He whirled about suddenly, “They’d have ruined the country! They’d have let it stagnate! All they wanted was to keep it for themselves. They wanted to stop all progress, to keep it the small tight world they’d always known.” He came over and stood at the foot of the bed, “They had to go just as all little people all through history have to go. There’s a new world coming, a world so big most people can’t even understand it and it needs a new kind of men who can take chances and think big ... big as the great valley at Leaping Rock. This tight little world is busting open. There’s a new sort of men who are big enough to break it wide open and make it into something ... Gould and Harriman and Vanderbilt and a lot of others and myself. In another twenty-five years all the Goodhue Blairs and Radnor Beaumonts will be living in houses on back streets if they won’t learn.”

He bent over the end of the bed and took her hand, “Listen, sparrow. Did you ever know what I think about this country? I wouldn’t trade Texas for the whole of Europe. Texas you can do something with. You can build into the future. Europe is stuck in a groove. It’s all developed and finished. No, these little fellows tried to drive us out, to smash us. They tried to block us every way they could. They’re not going to count much longer. If you’re to get ahead as a banker you’ve got to be big and think big from now on. Nobody’ll ever miss ’em. They had to go. The rest of us have a job to do. A big job that takes big, wide-open thinking and men who don’t invest for a three per cent sure thing.”

She was dazzled by his eloquence and the look of fire in his blue eyes. She had never thought of him like this. Even all his gusto and pleasure in life had seemed to her no more than a natural phenomenon, without direction. Now she began to understand many things.

“It happened to work two ways,” he said, “It killed two birds with one stone ... because it killed off a lot of birds who were rude to you.” He took her hand between his two big hands and said, “You see? I’m sorry you thought me so small that I’d do something like that just out of revenge.”

“I didn’t think that ... really. I didn’t know.”

“We’re set now. The world belongs to us.” He came round the end of the bed and sat down beside her. “I’ll take care of Goodhue Blair,” he said, “If it means so much to Harriette. I’ll leave him with enough to live on but not enough to ever again be dangerous.”

“Thank you, Gus. I’ll telegraph to Harriette.” And then, out of her immense curiosity, she asked, “And Mrs. Ogden?”

“What do you mean—Mrs. Ogden?”

“Was she in on it?”

“Yes. She’s one of the ones who understands how big this country is.” He grinned. “And you remember she always said, ‘I’ll civilize ’em or know the reason why!’ Do you understand and will you forgive me?”

“Yes, Gus.”

Then he kissed her and she forgot all her anxieties for the moment.

“It wasn’t so bad losing the baby, Gus,” she said, “I’m going to have another.”

It was all right now, save for one little sadness. She knew now that the little red house was no more than a dream. She was never to have a home—the kind of home she wanted. A home didn’t fit in with what Gus had been talking about as he paced up and down her bedroom, illuminated by the passion and excitement of his ambitions, of his vast and curious dream.


In the moment she stood there watching Amory, red-faced and clumsy, trying to pick up the pieces of the shattered shepherdess, it had all come back to her—the painful memory of the ball and the figures of Aspasie and Harriette, Mrs. Ogden and the Major. Of late the past returned to her in sudden unexpected flashes of memory, very clear and compressed, as if in a capsule containing only the essence and the significance of what had happened. And things which had occurred long ago began to fall into place in the pattern of her long existence, so that she understood how each apparently isolated episode had grown out of the past and in turn had its influence upon the future—that future which for a long time now had become the past. Time she found was a curious thing which people had not yet explored deeply enough to fathom its meaning and operation in relation to man. She thought suddenly of the simple description of relativity which her friend Dr. Salveminni had given her—that if you went along a river in a boat the landscape unfolded bit by bit in succession but that if you saw the same landscape from an airplane, you saw it all at once. She was beginning now to see her whole life as a whole, as if she saw it all at once from an airplane, rather than strung out, incident by incident, like the pearls of a necklace. She did not doubt the toughness and agility of her mind. In some ways it was brighter and quicker than it had ever been, alive with intuition and a kind of clairvoyance, darting this way and that like a firefly, and in a way it was stronger than it had ever been because it had wisdom for a base.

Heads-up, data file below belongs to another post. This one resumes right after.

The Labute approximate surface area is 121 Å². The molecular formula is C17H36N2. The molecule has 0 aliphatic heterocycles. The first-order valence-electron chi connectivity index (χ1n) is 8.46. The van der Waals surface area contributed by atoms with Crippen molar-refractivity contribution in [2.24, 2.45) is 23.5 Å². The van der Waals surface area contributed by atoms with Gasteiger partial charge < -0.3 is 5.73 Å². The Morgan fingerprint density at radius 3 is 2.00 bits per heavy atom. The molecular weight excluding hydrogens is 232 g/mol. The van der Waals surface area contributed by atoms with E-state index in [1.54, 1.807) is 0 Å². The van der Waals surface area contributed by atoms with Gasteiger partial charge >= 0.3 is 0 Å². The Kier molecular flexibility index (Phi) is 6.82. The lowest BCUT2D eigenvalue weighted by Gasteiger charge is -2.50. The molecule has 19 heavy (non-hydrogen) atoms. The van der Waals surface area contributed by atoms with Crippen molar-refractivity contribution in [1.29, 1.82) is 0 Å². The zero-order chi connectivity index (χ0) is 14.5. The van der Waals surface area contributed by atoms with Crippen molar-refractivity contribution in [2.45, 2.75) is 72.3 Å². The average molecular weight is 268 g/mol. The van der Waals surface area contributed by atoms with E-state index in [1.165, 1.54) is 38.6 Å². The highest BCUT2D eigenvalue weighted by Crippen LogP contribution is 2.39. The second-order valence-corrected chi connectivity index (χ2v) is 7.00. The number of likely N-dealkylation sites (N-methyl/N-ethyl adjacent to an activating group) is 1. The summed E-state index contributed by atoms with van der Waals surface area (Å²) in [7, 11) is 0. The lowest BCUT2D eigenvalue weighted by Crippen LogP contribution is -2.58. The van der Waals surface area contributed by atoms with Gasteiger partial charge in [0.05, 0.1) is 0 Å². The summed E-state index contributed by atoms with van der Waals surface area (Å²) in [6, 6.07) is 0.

But relativity, philosophy, were not the concern of the moment. It was Amory, stooping and holding on to the yellow marble fireplace, while he struggled to pick up the shattered fragments of the shepherdess.

She said, “Let it go, Amory, Taylor will clear it away later. You may fall into the fireplace and burn yourself.”

Relieved, Amory stood erect and said, “I’m very sorry, Granny. I don’t know how it happened.”

The word “Granny” infuriated her again but she still held her peace. She thought: If he is to make any sense, he must have a moderately clear head and aloud she said, “I think some coffee would help you,” and relighted the flame under the silver coffee urn.

He went over to a chair and sat for a time with his elbows on his knees, his head in his hands. When the coffee was hot, she poured a cup and carried it over to him. “It will be better without cream and sugar,” she said.